Art Donated to Calcutta

This week, a detailed illustration depicting St Paul’s College in Stony Stratford has been donated to the now Indian restaurant, Calcutta Brasserie.

The 17th Century building, which was founded in 1863 as a college is beautifully drawn showing how the building looked over 140 years ago. The main structure of the listed building can easily be seen today as well as the dome-shaped ceiling.

An anonymous customer handed the illustration to the manager and owner, Ali Ajmol, who has framed the fragile drawing to protect it and allow customers to enjoy the wonderful history of the building.

“It’s interesting to see how the building has hardly changed in over 100 years,” said Ali. “To think that this part of the building was used as a chapel so long ago is fascinating and one of the reasons we know our customers like to come and dine in such a special building.”

Calcutta Brasserie has become one of the most successful award-winning Indian restaurants in the region and this September celebrates its 9 anniversary on Wednesday 13.

About the building:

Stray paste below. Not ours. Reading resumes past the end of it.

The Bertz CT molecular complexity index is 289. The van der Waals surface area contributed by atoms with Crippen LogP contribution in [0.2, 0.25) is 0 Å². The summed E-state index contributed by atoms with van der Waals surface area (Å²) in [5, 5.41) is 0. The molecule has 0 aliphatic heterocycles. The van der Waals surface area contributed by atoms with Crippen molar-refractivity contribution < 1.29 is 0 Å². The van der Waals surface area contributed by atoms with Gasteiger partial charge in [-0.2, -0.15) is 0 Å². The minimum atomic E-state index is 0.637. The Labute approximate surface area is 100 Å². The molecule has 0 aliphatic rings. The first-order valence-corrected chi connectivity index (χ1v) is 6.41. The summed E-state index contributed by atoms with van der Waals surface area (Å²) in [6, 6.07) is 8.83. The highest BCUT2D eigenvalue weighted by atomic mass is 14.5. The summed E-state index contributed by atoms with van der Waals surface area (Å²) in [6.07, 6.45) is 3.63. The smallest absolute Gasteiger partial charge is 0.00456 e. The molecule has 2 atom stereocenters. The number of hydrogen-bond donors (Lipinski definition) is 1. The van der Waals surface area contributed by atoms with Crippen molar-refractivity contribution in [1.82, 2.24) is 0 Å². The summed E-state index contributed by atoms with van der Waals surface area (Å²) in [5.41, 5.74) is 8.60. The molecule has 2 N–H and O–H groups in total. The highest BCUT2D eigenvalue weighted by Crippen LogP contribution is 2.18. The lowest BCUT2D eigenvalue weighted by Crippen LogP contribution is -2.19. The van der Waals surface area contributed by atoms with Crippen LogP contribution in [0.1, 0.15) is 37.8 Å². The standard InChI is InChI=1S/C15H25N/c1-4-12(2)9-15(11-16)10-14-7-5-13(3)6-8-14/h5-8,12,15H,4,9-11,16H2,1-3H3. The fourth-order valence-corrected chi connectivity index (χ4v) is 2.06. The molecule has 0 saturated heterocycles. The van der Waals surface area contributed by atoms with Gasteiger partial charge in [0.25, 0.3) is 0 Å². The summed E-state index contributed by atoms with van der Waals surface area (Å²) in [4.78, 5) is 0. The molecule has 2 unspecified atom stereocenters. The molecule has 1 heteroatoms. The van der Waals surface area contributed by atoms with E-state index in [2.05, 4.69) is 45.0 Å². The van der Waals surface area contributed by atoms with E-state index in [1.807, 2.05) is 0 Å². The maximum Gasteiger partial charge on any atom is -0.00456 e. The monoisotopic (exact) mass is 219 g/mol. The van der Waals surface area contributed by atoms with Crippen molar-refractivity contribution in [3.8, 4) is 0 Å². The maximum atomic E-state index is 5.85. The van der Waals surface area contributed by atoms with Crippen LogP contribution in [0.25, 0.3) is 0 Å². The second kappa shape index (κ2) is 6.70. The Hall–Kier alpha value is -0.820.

In 1863 the Reverend G. Sankey built St. Paul's, which began life as a public school. The architect was Henry Woodyer (known as the 'Gentleman's Architect' after a book written about his work). The spire was of a considerable size and the school prospectus showed a very grand building, in keeping with Sankey's vision. He wanted to make Stony Stratford a centre of educational importance, hence the grand buildings of the school.

The text accompanying the advert (left) spoke of the school being "conducted on Church of England principles ... to be a place of religious and good secular education. The general course of instruction includes Latin, Greek , French, Mathematics, and the usual details of a sound English Education." St. Pauls School ran successfully until the death of Reverend Sankey in 1895.

The buildings became a cigar factory in 1896 for a very short period and then lay empty for approximately 4 years. The building was not proving easy to sell, until the arrival of J.W.C.Fegan in 1900 - a wealthy and religious man, who had dedicated his life to helping homeless boys in London. He was looking for a home for his 'bold, pert and dirty London sparrows' and came across St. Paul's School. It was valued at £40,000 but James Fegan offered only £4,500. He was given two weeks to raise the finances to buy the buildings, and was successful. It became Fegan's Home for Orphaned Boys from 1900 to 1961. During those years, 4000 boys were given a good home.

The school was sold and re-opened in 1962 as a Franciscan School. This closed in 1972.

The Chapel at Fegan's Home was part of the orphanage. It was known as an Evangelical Chapel and was under the guidance of J.W.C.Fegan, where hearty evangelical services were held with assistance from the Salvation Army, the congregation expanded such that for huge summer revivalist meetings, large marquees were erected in the gardens.

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